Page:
MUTATION IN BRIEF
HUMAN MUTATION Mutation in Brief #504 (2002) Online
© 2002 WILEY-LISS, INC.
Received 22 September 2001; revised manuscript accepted 21 February 2002.
GJB2 Mutations in Iranians With Autosomal
Recessive Non-syndromic Sensorineural Hearing Loss
Hossein Najmabadi1, Robert A Cucci2, Solmaz Sahebjam1, Nafiseh Kouchakian1, Mohammad
Farhadi3, Kimia Kahrizi1, Sanaz Arzhangi1, Naiimeh Daneshmandan1, Khalil Javan1, and
Richard JH Smith2
1Genetic Research Center, Welfare Science & Rehabilitation University, Tehran, Iran; 2 Molecular
Otolaryngology Research Laboratories, Department of Otolaryngology Head and Neck Surgery, University of
Iowa; Iowa, IA United States; 3 Department of Otolaryngology, Rasoul Akram Hospital, Iran University of
Medical Sciences, Tehran, Iran.
*Correspondence to: Dr. Hossein Najmabadi, Welfare & Rehabilitation University, Kodakyar St., Beheshti Ave.,
Evin, Tehran, Iran 19834; Tel.: 98212050174; Fax: 98212407814; E-mail: Hnajm@mavara.com
Contract grant sponsors: Iran Deputy of Research and Technology, Ministry of Health & Medical Education;
Contract grant number: P6193; Contract grant sponsor: National Institutes of Health; Contract grant number: R01-
Communicated by Mark H. Paalman
Hereditary hearing loss (HHL) is an extremely common disorder. About 70% of HHL is
non-syndromic, with autosomal recessive forms accounting for ~ 85% of the genetic load.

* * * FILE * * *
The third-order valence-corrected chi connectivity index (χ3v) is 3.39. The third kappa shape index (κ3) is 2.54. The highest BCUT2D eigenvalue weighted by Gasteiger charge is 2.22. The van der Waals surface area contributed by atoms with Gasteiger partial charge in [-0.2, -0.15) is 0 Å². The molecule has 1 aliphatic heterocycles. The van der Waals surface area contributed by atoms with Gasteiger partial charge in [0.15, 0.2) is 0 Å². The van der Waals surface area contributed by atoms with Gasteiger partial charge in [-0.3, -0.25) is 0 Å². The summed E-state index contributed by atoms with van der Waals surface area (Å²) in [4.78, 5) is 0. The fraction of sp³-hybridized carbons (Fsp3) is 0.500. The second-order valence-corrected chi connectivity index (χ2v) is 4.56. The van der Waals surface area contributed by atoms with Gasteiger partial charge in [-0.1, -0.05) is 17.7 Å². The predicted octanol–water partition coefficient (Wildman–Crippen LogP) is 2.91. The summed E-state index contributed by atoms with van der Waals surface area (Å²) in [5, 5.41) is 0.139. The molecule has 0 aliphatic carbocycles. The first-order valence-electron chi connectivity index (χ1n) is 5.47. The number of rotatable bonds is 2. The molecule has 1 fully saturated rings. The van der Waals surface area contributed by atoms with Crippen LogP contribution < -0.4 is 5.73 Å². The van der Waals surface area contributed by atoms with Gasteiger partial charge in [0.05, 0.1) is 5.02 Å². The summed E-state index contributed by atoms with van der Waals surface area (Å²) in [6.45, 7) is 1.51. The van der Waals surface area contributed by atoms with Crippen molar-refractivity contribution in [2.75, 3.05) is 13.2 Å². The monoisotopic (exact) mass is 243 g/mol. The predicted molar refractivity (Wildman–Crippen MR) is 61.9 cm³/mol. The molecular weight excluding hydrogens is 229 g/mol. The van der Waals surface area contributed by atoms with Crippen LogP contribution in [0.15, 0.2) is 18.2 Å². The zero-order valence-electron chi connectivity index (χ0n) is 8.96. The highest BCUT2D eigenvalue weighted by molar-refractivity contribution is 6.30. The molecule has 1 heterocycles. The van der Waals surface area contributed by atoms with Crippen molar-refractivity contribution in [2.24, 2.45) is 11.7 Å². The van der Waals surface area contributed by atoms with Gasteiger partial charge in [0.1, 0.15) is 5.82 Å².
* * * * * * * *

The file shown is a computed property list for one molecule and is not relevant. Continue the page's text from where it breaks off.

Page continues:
Although very heterogeneous, the most common cause of HHL in many different world
populations is mutations of GJB2, a gene that encodes the gap junction protein connexin 26
(Cx26). This study investigates the contribution of GJB2 to the autosomal recessive non-
syndromic deafness (ARNSD) load in the Iranian population. One hundred sixty eight
persons from 83 families were studied. GJB2-related deafness was diagnosed in 9 families (4,
35delG homozygotes; 3, 35delG compound heterozygotes; 1, W24X homozygote; 1, non-
35delG compound heterozygote). The carrier frequency of the 35delG allele in this
population was ~1% (1/83). Because the relative frequency of Cx26 mutations is much less
than in the other populations, it is possible that mutations in other genes play a major role in
ARNSD in Iran. © 2002Wiley-Liss, Inc.
KEY WORDS: Autosomal recessive non-syndromic deafness, ARNSD; hereditary hearing loss; HHL; Connexin 26; Cx26;
Genetic hearing impairment is one of the most prevalent inherited sensory disorders, affecting approximately
1/2000 live births (Nance et al., 1997). Autosomal recessive non-syndromic sensorineural deafness (ARNSD) is
the most common form of severe inherited hearing loss (Reardon, 1992). It is an extremely heterogeneous disorder
with at least 30 reported loci (Van Camp et al., 1997; Zbar et al., 1998; Keats and Berlin, 1999, Van Camp and
Smith, 2001; http://www.uia.ac.be/dnalab/hhh).
Serendipitously, mutations in one gene, GJB2 (MIM# 121011), have been shown to be the major cause of